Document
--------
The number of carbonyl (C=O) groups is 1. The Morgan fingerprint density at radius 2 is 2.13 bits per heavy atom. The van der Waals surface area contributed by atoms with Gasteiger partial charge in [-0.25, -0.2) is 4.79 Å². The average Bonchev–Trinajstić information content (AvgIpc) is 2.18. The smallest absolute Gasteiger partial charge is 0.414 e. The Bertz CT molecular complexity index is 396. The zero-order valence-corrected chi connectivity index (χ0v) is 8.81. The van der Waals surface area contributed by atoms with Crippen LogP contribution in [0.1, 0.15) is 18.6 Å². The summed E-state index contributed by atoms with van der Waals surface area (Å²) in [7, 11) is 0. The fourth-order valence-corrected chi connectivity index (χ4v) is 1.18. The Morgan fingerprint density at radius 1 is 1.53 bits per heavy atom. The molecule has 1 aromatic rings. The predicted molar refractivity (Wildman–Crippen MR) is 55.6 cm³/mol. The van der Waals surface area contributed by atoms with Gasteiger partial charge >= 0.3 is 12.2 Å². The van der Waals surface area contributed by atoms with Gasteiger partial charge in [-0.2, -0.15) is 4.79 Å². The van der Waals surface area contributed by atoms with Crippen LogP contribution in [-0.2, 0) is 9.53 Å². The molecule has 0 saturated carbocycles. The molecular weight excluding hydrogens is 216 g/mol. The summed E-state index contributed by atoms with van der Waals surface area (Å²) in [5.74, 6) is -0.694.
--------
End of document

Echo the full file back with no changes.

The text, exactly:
The number of carbonyl (C=O) groups is 1. The Morgan fingerprint density at radius 2 is 2.13 bits per heavy atom. The van der Waals surface area contributed by atoms with Gasteiger partial charge in [-0.25, -0.2) is 4.79 Å². The average Bonchev–Trinajstić information content (AvgIpc) is 2.18. The smallest absolute Gasteiger partial charge is 0.414 e. The Bertz CT molecular complexity index is 396. The zero-order valence-corrected chi connectivity index (χ0v) is 8.81. The van der Waals surface area contributed by atoms with Crippen LogP contribution in [0.1, 0.15) is 18.6 Å². The summed E-state index contributed by atoms with van der Waals surface area (Å²) in [7, 11) is 0. The fourth-order valence-corrected chi connectivity index (χ4v) is 1.18. The Morgan fingerprint density at radius 1 is 1.53 bits per heavy atom. The molecule has 1 aromatic rings. The predicted molar refractivity (Wildman–Crippen MR) is 55.6 cm³/mol. The van der Waals surface area contributed by atoms with Gasteiger partial charge >= 0.3 is 12.2 Å². The van der Waals surface area contributed by atoms with Gasteiger partial charge in [-0.2, -0.15) is 4.79 Å². The van der Waals surface area contributed by atoms with Crippen LogP contribution in [-0.2, 0) is 9.53 Å². The molecule has 0 saturated carbocycles. The molecular weight excluding hydrogens is 216 g/mol. The summed E-state index contributed by atoms with van der Waals surface area (Å²) in [5.74, 6) is -0.694.